"Why did you bring her?" asked Theodred.
"I did not bring her," said Eomer. "She just came."
Theodred, for all his bluster, knew better than to try where
Eomer had already failed. "Well," he said, "she
had better be quiet."
He drew back the heavy curtain, carefully lifted the massive
latchgrimacing at the noise it madeslowly pushed open
the door, and peered into the Council Chamber.
"It is empty. Come on." They slipped inside and closed
the door behind them.
"Where can we hide?" asked Eomer. The chamber was smaller
than he had expected, and sparsely furnishedjust an oak
table surrounded by nine heavy chairs, the seat at its head a
small throne. Three of the walls were bare; the fourth was draped
with a tapestry.
Theodred grinned. "In the privy," he said.
With a flourish, the King's son lifted the wall hanging to reveal
a doorway. "This privy."
"But what if someone wants to go?" asked Eomer.
"They cannot. It is my father's private privy."
"But what if he wants to..."
Theodred ended the debate by grabbing Eomer's arm and dragging
him into the small room. Eowyn tried to follow. "You
cannot come in here," said her cousin, pompously. "This
privy is only for men."
He dropped the curtain, leaving the girl standing alone in the
Eowyn turned around and around, looking for somewhere else to
The table? You can see right under it...
But there was nowhere better. She dropped to her hands and knees
and crawled beneath, just as the door opened behind her and someone
wearing a newand ill-fittingsuit of armour, metal
grating on metal as he moved, came into the chamber.
There was a moment's silence. Then he said, "I can see you,
Eowyn closed her eyes. Perhaps, she hoped, he means Eomer.
"I can see you."
No, he means me.
"Come out, my lady," he said. Then he added, with a
desperation that Eowyn was too nervous to notice, "Please
do not make me bend."
Eowyn stayed exactly where she was.
"Theoden King and his Counsellors will be here at any moment,"
he pleaded. "If they find you, you will be in trouble, and
I shall very likely be dismissed on my first dayplease,
my lady, come out."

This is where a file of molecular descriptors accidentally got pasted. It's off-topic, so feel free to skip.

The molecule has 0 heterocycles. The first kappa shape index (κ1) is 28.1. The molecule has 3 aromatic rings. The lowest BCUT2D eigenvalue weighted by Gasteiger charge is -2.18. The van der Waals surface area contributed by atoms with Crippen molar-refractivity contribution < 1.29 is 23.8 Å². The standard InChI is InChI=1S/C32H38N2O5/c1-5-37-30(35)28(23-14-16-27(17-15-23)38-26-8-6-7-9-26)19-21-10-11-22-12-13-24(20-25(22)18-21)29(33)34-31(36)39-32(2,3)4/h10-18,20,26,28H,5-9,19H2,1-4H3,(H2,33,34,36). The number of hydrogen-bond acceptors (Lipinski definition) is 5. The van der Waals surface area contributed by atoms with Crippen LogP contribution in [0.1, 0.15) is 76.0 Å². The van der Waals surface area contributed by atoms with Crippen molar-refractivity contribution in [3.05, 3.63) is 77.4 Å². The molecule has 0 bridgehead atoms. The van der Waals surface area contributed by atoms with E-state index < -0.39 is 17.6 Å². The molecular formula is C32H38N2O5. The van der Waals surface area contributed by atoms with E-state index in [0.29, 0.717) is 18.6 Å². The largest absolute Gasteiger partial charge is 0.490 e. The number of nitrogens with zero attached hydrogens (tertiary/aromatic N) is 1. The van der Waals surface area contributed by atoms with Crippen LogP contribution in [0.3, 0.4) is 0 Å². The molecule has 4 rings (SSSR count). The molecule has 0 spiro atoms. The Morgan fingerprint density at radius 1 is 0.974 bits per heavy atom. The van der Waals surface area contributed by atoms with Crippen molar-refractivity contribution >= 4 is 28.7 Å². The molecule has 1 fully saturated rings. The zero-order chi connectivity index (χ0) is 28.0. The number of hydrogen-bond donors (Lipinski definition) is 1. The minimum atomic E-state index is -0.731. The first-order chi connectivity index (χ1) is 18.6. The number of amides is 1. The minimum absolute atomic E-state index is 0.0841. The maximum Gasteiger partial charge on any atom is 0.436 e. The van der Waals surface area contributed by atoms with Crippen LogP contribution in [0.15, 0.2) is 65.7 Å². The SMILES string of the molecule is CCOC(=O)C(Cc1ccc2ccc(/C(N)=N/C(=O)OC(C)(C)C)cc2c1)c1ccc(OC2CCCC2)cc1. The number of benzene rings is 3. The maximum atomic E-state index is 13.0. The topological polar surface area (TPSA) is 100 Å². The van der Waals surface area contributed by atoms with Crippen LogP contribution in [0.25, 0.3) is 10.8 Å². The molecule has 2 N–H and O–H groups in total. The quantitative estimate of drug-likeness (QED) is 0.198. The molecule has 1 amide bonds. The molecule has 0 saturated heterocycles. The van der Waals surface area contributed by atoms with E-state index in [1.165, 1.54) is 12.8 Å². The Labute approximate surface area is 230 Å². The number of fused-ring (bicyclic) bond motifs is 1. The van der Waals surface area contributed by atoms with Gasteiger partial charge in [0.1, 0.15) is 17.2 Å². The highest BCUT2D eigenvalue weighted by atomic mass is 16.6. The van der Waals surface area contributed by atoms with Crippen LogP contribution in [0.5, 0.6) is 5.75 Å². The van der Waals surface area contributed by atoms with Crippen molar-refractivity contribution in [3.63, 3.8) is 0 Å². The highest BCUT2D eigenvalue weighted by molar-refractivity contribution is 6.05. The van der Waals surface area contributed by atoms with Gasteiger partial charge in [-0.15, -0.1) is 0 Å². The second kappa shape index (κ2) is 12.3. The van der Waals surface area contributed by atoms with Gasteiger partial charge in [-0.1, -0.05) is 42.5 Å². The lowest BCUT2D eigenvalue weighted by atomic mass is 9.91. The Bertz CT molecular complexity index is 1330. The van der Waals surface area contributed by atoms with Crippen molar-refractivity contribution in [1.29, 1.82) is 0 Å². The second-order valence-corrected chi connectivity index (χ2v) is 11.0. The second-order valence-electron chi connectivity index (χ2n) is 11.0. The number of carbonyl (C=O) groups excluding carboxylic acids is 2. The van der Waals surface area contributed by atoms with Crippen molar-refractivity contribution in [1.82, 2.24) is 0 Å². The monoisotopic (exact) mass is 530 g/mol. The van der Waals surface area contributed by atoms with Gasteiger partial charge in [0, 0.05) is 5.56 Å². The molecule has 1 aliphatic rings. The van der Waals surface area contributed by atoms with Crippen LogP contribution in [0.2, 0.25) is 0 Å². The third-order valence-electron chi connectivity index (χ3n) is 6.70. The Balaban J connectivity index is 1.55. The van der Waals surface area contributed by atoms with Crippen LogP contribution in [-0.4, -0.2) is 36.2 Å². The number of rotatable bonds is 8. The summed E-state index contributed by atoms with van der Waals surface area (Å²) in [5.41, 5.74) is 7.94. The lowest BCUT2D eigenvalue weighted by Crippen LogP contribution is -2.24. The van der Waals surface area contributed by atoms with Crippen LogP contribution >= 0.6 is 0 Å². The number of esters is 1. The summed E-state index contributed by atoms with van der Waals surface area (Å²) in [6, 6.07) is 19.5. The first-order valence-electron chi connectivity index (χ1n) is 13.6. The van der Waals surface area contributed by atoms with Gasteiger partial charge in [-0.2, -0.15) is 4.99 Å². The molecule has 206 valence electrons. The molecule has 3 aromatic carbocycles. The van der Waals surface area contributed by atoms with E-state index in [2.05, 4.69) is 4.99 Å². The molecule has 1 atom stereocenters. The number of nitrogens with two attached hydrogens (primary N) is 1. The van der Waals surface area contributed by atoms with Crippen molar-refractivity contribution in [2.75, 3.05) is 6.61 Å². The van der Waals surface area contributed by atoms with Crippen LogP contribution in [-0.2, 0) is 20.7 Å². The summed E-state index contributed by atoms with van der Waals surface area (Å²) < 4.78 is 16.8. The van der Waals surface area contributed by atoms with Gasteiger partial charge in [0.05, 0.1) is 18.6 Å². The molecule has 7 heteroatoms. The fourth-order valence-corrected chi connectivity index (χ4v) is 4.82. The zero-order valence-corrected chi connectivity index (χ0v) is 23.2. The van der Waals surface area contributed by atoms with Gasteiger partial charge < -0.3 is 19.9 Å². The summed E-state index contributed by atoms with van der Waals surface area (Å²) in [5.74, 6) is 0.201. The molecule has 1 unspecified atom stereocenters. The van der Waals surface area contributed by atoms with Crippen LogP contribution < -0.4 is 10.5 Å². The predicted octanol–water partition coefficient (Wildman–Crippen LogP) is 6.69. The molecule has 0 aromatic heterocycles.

Sighing (silently) to herself, Eowyn began to crawl backwards.
"No! Wait!" he hissed. His hand pushed her bottom.
The door latch was lifting.
There was a grating of armour. Eowyn rolled over and drew up
her knees, wrapping her arms around her legs to make herself as
small as possible. The young guard had turned and was standing
between her and the door, shielding her with his mail-clad legs.
"Father!" he said.
"I told you not to call me that here. Is the Chamber secure,
"Then do not lingeryou know your duties. Come on,
Banduilwhat are you waiting for?"
"Iera rat, sirI think I saw a rat,"
said Banduil. "And I was just"
Captain Falemi swore. "The Council Meeting is about to start,"
he said. "Find the wretched thing and use your sword."
"And do not leave it lying in here." The door closed.
Eowyn shot out from under the table.
The young guard grinned. "You do have a face, then,"
he said. "Come onstay behind me." He led her to
the door, cautiously opened it, and peered outside. "The
King is coming, we must hide you quickly. Do you know where the
door opposite leads?"
"My uncle's bed chamber," whispered Eowyn.
Banduil used the same oath as his father. "The one beside
"Theodred's bed chamber," said Eowyn. "I could
go in there."
"Are you sure?" She nodded. "Good. Then keep your
head down and do not look about you." He gave her another
grin as he seized her hand. "Ready?"
They slipped from the Council Chamber, crossed the corridor in
a blurEowyn could already hear the measured tread of her
uncle's Body Guards to the leftpushed open the bed chamber
door, and fell inside.
"There," said Banduil, as her helped her to her feet,
"you are safe and sound."
Then, as if remembering his place, he drew himself up to his
full height, clicked his mailed heels together, with a slight
wince when his armour pinched, and bowed his head respectfully.
"At your service, my lady. Good night."
He backed out of the chamber.
Eowyn waited several hours until her cousin and her brother returned
at last, each blaming the other for the dare that had forced them
to endure, in silence, the endless tedium of a Privy Council meeting.
"You will have to do that every day when you are
King, cousin," said Eomer, throwing himself down on the bed.
"And so will you, when I make you First Marshall of the
Riddermark, cousin," replied Theodred, carefully pouring
out two glassesand a half glassof his father's finest